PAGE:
Fixing the defense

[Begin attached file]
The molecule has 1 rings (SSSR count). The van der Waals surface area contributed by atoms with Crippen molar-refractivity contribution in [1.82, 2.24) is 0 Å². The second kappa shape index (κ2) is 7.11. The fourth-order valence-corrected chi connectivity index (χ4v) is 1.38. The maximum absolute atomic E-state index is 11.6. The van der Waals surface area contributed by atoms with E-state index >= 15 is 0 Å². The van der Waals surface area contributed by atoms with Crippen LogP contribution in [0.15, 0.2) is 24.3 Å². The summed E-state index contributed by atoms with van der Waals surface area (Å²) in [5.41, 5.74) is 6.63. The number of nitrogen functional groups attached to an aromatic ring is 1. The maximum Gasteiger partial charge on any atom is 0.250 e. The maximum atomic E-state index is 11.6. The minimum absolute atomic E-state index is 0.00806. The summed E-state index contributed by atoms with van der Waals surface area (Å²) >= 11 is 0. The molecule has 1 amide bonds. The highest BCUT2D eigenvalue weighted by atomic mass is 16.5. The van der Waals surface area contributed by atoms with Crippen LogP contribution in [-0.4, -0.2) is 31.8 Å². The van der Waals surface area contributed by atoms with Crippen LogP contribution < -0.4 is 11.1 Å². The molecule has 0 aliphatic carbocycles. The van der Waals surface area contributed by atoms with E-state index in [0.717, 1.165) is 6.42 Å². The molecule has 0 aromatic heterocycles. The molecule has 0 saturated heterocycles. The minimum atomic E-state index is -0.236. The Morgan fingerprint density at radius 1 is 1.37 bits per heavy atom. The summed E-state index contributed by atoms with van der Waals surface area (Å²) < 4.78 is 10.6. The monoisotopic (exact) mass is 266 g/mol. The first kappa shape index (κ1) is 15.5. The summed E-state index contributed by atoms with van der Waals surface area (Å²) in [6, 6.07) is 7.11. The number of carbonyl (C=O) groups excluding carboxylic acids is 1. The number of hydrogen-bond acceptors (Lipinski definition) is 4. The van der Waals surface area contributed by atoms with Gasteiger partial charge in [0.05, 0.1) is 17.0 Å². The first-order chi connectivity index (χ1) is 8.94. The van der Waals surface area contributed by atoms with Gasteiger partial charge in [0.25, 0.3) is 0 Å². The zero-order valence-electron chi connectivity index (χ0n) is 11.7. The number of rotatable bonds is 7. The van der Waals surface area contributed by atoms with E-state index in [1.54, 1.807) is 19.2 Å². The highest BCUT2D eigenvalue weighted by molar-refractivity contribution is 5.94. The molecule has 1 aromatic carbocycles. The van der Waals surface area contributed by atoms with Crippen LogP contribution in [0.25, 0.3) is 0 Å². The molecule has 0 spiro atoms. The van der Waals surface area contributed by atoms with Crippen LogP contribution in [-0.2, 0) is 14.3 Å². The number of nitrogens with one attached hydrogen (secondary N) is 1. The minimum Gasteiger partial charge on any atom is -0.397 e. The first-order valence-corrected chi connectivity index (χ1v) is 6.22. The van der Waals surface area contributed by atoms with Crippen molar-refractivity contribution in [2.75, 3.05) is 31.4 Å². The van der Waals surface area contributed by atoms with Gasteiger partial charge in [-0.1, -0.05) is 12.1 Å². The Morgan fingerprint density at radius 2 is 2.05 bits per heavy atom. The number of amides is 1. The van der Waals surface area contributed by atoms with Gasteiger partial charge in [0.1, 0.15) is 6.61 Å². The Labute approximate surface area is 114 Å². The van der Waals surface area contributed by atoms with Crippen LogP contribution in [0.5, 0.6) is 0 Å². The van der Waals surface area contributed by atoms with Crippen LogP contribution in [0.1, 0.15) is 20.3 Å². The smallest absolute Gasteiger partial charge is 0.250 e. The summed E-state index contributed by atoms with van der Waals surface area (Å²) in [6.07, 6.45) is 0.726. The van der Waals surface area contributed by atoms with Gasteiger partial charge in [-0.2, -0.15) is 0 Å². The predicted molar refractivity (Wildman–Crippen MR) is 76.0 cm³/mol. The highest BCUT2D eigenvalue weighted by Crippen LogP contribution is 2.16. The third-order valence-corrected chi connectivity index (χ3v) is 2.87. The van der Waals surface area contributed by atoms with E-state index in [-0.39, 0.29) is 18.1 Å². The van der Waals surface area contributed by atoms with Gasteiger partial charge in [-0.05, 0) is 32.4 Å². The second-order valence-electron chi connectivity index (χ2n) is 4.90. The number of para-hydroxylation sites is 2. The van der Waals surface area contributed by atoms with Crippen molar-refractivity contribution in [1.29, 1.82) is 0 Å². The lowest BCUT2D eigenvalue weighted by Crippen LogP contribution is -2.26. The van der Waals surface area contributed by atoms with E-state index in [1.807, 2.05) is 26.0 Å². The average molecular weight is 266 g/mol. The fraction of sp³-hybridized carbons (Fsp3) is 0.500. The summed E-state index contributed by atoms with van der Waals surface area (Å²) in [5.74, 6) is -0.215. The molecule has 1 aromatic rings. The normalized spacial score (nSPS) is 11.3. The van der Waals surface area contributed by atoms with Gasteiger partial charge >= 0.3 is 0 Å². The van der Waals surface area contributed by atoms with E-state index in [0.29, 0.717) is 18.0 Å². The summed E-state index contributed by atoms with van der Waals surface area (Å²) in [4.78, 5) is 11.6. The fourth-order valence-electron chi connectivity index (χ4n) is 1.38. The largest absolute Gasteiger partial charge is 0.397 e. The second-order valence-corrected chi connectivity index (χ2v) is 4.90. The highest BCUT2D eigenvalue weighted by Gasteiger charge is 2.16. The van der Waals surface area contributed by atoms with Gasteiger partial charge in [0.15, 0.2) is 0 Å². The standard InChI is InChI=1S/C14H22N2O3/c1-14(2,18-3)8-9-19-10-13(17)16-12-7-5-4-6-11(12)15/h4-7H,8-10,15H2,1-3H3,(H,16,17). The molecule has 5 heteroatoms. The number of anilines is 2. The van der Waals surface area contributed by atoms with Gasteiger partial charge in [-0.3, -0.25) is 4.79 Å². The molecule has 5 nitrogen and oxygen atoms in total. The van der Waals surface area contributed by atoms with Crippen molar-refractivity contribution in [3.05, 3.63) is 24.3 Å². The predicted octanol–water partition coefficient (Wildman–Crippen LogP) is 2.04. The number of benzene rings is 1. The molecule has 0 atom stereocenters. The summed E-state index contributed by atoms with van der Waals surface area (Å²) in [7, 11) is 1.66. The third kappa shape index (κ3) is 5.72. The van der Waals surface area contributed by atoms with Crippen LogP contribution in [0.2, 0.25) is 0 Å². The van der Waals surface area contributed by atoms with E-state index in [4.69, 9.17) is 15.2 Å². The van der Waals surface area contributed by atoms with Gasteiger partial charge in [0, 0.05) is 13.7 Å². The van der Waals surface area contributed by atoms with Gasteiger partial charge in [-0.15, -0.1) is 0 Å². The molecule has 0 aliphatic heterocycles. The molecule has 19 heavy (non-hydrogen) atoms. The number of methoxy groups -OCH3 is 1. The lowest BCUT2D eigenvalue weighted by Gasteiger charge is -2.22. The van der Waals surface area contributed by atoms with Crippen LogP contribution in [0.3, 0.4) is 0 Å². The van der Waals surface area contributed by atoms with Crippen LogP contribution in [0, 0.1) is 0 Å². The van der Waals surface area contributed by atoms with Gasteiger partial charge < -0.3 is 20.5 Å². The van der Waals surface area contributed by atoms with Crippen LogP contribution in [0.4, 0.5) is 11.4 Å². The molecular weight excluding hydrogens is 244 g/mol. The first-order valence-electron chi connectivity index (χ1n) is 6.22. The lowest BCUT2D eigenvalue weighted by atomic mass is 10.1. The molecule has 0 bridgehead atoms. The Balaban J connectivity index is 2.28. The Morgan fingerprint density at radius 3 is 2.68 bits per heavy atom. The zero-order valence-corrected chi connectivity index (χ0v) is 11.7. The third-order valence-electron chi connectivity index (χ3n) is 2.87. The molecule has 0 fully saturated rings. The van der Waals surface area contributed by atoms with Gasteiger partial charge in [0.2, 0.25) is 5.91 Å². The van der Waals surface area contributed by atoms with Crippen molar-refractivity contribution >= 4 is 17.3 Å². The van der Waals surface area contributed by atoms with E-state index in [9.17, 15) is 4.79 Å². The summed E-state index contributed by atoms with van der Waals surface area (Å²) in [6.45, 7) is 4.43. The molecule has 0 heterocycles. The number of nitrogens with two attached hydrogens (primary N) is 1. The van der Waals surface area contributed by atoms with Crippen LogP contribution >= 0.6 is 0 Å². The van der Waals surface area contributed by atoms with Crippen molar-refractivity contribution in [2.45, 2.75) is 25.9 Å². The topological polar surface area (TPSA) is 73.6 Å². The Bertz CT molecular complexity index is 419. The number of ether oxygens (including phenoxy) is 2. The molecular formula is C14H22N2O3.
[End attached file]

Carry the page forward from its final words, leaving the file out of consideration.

The Aug. 21 performance of the Niners' first-team defense against Chicago left the impression that the unit was on its way to becoming as good as the Niners hope it will be and need it to be this season. Then, six days later, it matched up with the formidable Vikings, and got bullied all over again. Just like when Minnesota ran up a 28-0 halftime lead in a real game last September at the Metrodome, the Vikes used their big boys up front to blow out holes along the line of scrimmage and give quarterback Daunte Culpepper all day to throw. With Minnesota's fine skill players executing on cue, the Vikes rolled to a 16-0 advantage at halftime this time. But it actually could have been much worse, as Minnesota had a 326-61 edge in total yards at the intermission. That's domination. But after reviewing the films, coach Dennis Erickson remain undeterred that debacle is an indication of things to come in 2004. While giving the Vikings credit for making plays, executing, and simply playing better, he said there were several factors involved in his team's regressive performance. --- The line, still learning the intricacies of new defensive coordinator Willy Robinson's system, was caught out of position as the Vikings beat them to the punch. That left holes where there were supposed to be bodies wearing 49ers uniforms. "A lot of it was gaps, covering gaps," Erickson said. --- The Niners feel they have to slide their defensive line this year to take advantage of their speed and also cover for their lack of size in the interior. "We knew the size of our line and we've known that for a long time," Erickson said. "Obviously, with Isaac (Sopoaga) not around, we are going to have to move our front. We can't sit in there all the time and play. We've got to move them. That is what we have to do on defense and that is what Willy is trying to do - and what we aren't getting done right now." --- That, as Friday's game illustrated, still is a work in progress. "We've got to move them, we've got to slant them and we've got to do different things," Erickson said. "So, Andre (Carter) and John (Engelberger) at ends are guys that are very good athletes. So we've got to do that same thing with Anthony (Adams) and (Bryant Young) inside. Can we sit in there against people all the time? No, we can't do that. If you slant a lot, you've got to make sure that you fill with your backers and that everybody is in the right gap. That's the biggest thing. Again, you've got to change up the slants so they don't know where it is coming from all of the time." There still is time to correct those problems. Erickson says it can be done and also says not to take Friday's hammering as a portent of things to come. Erickson said there were three miscommunications in the secondary that hurt the team, and a couple more at linebacker that contributed to the perception that the Niners looked helpless on defense. Those problems should be alleviated when the team's two best players on those units - outside linebacker Julian Peterson and strong safety Tony Parrish - are back as integral parts of the defense. But Erickson's not blind. He knows the Niners have to get tougher inside, too, to stop the NFL's best offenses. They were beaten a combined five times by four teams that ranked in the league's top 10 in offense last year - Minnesota (1), Green Bay (4), Seattle (6) and St. Louis (9) - and each of those teams featured strong offensive lines and/or powerful running games. "A lot of it was the discipline of the defense," Erickson concluded about the Minnesota performance, "and then some of it was they knocked us off the football. That is what happened. We were on the field a long time, but that is something we can control on defense, too, by getting off the field."
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